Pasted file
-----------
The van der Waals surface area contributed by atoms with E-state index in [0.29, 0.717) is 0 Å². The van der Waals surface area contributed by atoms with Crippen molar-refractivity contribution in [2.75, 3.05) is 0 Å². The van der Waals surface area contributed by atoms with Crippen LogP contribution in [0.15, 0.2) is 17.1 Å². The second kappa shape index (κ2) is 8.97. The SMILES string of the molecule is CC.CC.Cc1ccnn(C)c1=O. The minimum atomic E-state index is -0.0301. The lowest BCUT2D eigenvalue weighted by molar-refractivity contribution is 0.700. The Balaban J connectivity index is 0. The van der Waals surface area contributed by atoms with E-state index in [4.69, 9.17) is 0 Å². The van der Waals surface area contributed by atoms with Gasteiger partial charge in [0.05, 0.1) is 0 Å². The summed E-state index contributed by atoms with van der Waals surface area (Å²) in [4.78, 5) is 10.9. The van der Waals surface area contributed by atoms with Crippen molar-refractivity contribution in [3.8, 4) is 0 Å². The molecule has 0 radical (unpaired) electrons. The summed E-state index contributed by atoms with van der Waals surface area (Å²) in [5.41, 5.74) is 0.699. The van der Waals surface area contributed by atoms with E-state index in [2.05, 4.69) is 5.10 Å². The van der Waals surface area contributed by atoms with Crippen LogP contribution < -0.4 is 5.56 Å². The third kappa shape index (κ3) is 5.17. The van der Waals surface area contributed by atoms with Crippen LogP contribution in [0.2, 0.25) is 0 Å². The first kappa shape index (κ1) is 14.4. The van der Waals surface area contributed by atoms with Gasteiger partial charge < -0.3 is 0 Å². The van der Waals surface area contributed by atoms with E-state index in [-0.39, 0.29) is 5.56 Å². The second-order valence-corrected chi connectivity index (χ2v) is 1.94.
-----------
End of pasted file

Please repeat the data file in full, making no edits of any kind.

The van der Waals surface area contributed by atoms with E-state index in [0.29, 0.717) is 0 Å². The van der Waals surface area contributed by atoms with Crippen molar-refractivity contribution in [2.75, 3.05) is 0 Å². The van der Waals surface area contributed by atoms with Crippen LogP contribution in [0.15, 0.2) is 17.1 Å². The second kappa shape index (κ2) is 8.97. The SMILES string of the molecule is CC.CC.Cc1ccnn(C)c1=O. The minimum atomic E-state index is -0.0301. The lowest BCUT2D eigenvalue weighted by molar-refractivity contribution is 0.700. The Balaban J connectivity index is 0. The van der Waals surface area contributed by atoms with E-state index in [4.69, 9.17) is 0 Å². The van der Waals surface area contributed by atoms with Gasteiger partial charge in [0.05, 0.1) is 0 Å². The summed E-state index contributed by atoms with van der Waals surface area (Å²) in [4.78, 5) is 10.9. The van der Waals surface area contributed by atoms with Crippen molar-refractivity contribution in [3.8, 4) is 0 Å². The molecule has 0 radical (unpaired) electrons. The summed E-state index contributed by atoms with van der Waals surface area (Å²) in [5.41, 5.74) is 0.699. The van der Waals surface area contributed by atoms with E-state index in [2.05, 4.69) is 5.10 Å². The van der Waals surface area contributed by atoms with Crippen LogP contribution < -0.4 is 5.56 Å². The third kappa shape index (κ3) is 5.17. The van der Waals surface area contributed by atoms with Crippen LogP contribution in [0.2, 0.25) is 0 Å². The first kappa shape index (κ1) is 14.4. The van der Waals surface area contributed by atoms with Gasteiger partial charge < -0.3 is 0 Å². The van der Waals surface area contributed by atoms with E-state index in [-0.39, 0.29) is 5.56 Å². The second-order valence-corrected chi connectivity index (χ2v) is 1.94.